In addition, spending an hour doing wizardly-like things (tricks, spells, etc.) in front of an audience can generate charges. Many wizards are skilled in all sorts of legerdemain and chicanery, into which they slip minor effects when necessary to increase the verisimilitude. A wizard spending all day at a marketplace can gain quite a collection of charges, as well as some coin.

Well-known arcanomancers can gain an additional minor charge simply through enough people remembering them. If Merlin were still around, he'd likely still be gathering daily charges. At most, this method allows for one charge per day; it can dwindle to as little as one charge per century. This is up to the GM's discretion, but generally the charges come in daily doses when the wizard first does something notable, then the frequency gradually declines until the arcanomancer makes another splash. This allows wizards to spend months or years in their towers without letting anyone in, as long as Everyone Knows about the great wizard in the tower, he gains much in the way of charges as a result.

Significant Charge: Significant charges come from doing things that affect your personal reputation as a wizard; these things generally involve either risk or time, sometimes both, but it has to be known by others. Attending a convocation of magicians (you wondered why these things were called, didn't you?), being called in by the king for consultation, going into seclusion for a whole season to study or meditate, defeating the horrid bandits or monsters plaguing the town, being in a position of authority, taking on an apprentice... these all gain significant charges (sometimes more than one - the magician in the role of the king's advisor gains one every day). A magician's apprentice generally becomes a journeyman once he's earned his first significant charge. Note that nothing precludes you from spending charges on this activity, any more than a dipsomancer is required to not spend charges to get his hands on a new brew.

Major Charge: Major charges come from long-term or highly-risky things (at least in the eyes of the populace). Defeating a dragon, questing for a major artifact, overthrowing the evil overlord (or becoming the evil overlord), guiding the king (Merlin guiding and protecting Arthur). These things tend to intersect with other paths of magical energy, so it is likely the task will allow the arcanomancer to rack up minor and significant charges, as well as bring the wizard into conflict with other sources of the Unnatural.

Note that significant and major charges can come from chicanery, if that chicanery is done right. Hiring bards to spread tales of your greatness won't cut it; hiring bandits to pretend to take over a town so you can chase them away, or creating a fake dragon's head and bringing it to the king, that's more like it.

Random magic domain: Magic. Wizaras can do most anything, as long as it's got enough pyrotechnics and power behind it. As the arcanomancer extends his personal reputation, things may get easier or harder (Volkar of the Shadows probably finds darkness easier than light, for instance); GM's discretion as to how costs change over time.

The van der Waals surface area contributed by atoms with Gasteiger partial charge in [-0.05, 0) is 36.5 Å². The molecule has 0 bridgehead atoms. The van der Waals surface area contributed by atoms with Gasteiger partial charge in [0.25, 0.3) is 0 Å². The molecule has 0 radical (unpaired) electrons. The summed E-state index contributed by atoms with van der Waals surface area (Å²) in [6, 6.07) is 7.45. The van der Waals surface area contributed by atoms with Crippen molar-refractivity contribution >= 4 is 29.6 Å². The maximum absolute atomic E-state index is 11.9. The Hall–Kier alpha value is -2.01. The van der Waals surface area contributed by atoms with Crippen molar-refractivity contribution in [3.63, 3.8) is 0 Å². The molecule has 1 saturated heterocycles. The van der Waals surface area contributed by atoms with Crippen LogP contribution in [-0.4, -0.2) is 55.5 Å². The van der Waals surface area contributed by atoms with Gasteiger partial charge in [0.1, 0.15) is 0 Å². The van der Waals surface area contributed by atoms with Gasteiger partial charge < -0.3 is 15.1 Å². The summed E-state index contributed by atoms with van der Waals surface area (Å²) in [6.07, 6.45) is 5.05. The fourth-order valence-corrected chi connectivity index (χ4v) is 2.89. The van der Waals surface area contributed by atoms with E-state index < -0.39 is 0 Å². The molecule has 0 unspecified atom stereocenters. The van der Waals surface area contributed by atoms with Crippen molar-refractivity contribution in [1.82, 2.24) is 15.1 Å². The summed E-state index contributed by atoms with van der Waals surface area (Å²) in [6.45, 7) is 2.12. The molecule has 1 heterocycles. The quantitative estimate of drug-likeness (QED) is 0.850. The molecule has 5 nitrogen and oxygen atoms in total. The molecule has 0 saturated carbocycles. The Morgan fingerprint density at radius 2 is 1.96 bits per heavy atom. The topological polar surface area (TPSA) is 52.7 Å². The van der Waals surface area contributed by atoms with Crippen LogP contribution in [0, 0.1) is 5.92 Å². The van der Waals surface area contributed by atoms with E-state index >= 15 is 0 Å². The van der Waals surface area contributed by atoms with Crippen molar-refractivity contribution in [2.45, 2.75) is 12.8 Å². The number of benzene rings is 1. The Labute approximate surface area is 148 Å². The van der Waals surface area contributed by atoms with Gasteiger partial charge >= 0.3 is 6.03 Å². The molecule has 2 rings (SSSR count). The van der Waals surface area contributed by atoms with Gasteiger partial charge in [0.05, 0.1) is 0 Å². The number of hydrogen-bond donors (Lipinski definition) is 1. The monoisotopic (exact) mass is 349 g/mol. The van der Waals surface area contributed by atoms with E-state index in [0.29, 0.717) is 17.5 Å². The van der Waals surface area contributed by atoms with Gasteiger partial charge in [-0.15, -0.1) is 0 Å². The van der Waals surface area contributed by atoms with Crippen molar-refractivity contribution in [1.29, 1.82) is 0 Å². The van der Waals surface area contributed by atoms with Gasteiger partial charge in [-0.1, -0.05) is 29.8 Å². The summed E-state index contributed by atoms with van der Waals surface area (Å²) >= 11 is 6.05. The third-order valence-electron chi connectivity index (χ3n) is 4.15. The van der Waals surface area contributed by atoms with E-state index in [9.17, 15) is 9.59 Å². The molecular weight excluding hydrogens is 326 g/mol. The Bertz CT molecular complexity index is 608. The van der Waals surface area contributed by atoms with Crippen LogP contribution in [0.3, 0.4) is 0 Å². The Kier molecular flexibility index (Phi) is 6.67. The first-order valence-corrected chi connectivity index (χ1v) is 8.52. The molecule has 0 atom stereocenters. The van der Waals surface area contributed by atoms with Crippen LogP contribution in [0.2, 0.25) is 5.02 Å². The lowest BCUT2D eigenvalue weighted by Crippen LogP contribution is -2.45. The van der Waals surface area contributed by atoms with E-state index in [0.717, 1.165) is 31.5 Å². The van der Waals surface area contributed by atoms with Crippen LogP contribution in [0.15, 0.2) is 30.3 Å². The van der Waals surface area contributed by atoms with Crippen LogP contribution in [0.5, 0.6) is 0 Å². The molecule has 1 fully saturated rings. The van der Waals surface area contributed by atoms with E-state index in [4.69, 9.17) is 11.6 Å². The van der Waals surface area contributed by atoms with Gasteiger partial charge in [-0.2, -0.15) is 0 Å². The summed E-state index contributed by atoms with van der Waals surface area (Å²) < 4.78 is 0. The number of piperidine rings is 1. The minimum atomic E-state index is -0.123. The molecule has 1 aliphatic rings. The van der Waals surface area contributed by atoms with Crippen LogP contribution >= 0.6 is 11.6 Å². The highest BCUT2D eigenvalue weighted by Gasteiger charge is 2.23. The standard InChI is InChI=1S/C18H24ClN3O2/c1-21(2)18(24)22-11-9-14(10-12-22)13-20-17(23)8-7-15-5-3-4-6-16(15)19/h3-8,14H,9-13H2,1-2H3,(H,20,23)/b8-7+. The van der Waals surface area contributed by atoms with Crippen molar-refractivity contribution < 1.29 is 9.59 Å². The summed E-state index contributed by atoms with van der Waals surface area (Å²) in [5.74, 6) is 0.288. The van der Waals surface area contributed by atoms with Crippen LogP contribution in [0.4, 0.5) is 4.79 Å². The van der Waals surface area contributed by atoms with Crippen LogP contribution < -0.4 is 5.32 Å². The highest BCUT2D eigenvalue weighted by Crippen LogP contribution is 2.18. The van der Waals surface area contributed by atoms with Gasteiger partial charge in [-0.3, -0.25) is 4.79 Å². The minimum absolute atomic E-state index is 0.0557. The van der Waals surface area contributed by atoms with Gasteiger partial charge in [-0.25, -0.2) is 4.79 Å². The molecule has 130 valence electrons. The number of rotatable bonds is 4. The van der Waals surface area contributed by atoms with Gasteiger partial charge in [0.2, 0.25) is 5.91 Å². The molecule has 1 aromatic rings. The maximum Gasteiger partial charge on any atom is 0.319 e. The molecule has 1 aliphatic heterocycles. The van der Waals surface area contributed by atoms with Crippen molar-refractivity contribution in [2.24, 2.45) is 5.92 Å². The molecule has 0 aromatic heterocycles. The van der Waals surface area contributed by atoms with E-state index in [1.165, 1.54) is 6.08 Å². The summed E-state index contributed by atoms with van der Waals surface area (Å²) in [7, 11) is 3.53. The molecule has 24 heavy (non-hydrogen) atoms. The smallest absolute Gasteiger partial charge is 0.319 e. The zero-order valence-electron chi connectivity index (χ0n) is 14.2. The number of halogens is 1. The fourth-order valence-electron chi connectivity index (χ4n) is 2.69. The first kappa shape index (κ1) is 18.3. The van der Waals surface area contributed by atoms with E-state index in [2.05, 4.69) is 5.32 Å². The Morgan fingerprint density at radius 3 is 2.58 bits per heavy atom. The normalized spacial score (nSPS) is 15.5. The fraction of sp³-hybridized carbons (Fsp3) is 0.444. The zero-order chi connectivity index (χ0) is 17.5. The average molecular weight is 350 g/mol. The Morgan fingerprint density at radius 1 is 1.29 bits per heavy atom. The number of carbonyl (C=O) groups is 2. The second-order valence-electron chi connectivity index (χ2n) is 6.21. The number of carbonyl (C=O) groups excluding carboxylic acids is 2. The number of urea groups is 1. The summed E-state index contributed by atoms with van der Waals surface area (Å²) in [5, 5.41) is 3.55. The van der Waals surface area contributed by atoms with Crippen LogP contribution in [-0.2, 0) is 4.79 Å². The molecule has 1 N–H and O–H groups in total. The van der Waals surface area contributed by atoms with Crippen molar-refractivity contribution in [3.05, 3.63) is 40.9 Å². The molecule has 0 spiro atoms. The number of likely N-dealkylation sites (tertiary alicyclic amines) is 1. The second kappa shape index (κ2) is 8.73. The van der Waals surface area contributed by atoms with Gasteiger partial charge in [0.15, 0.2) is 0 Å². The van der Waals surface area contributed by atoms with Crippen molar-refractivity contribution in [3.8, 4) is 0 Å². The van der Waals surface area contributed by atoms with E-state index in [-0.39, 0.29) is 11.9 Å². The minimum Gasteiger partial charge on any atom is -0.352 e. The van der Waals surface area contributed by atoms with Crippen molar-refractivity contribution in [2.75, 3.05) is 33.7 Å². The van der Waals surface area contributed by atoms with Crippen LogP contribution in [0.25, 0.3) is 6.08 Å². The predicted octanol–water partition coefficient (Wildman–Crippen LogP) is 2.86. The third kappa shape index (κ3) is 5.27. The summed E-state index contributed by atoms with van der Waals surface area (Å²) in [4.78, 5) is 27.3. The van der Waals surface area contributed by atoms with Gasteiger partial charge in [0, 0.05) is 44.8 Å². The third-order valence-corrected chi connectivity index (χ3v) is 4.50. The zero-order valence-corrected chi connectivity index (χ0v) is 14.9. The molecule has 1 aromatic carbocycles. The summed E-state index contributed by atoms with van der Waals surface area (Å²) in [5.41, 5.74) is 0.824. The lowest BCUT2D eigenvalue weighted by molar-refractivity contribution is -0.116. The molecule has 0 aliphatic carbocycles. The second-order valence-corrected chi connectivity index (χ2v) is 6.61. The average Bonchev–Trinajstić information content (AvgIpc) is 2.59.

This might sound powerful, but remember that this ostentation makes wizards choice targets for anyone with a lick of sense. Blasts are amongst the easiest things an arcanomancer can do; a general rule of thumb is, the more skill or precision required, the more charges are necessary. In addition, this means the arcanomancer can rarely get away with using magick without inflicting Unnatural stresses on his spectators.

Arcanomancy blast style: Big and flashy; almost always some sort of bolt or ball emanating from the caster and soaring towards his target. It can affect inanimate objects as well.

Starting Charges: Journeyman wizards start with five minor charges. Journeymen also generally start with a familiar (see spell below).

Sample Minor Formula Spells

Hocus Pocus
1 minor charge

The wizard is able to do minor, distracting but harmless magical effects for an hour after casting this spell (make puffs of smoke, move a coin or a ball between two sources, change the appearance of a playing card). Unlike most arcanomancer spells, this won't cause Unnatural checks amongst the viewers, assuming they even notice it at all. Wizards sometimes use this to entertain, but it's not very efficient - spend this charge and do tricks for an hour, you'll get the charge back, but you won't get anything else for your troubles.

1 minor charge

The adept can send charges to other adepts, or even non-adepts (where the charges will later erupt). This is a pretty obvious stream of light from the adept to the target. It causes no damage.

1 minor charge

One of the first spells most wizards learn, illumination is the basic "light" spell, which must be cast on an item like a coin or a sword. For the single minor charge it will last for an hour. Each additional minor charge doubles that time, but the spell CANNOT be turned off early. The larger the item illumination is cast on, the wider the area of effect.

1 minor charge+

The caster draws a magical rune and invests a spell in it, which will be activated as soon as a set of conditions, specified by the caster at the time of the casting. Afterwards, the sigil fades and dies. This can be a formula spell, a random magick spell, or perhaps just an infusion of charges that will create a random spontaneous magickal effect. Either way, in addition to the sigil, the wizard has to pay for the spell infused within it.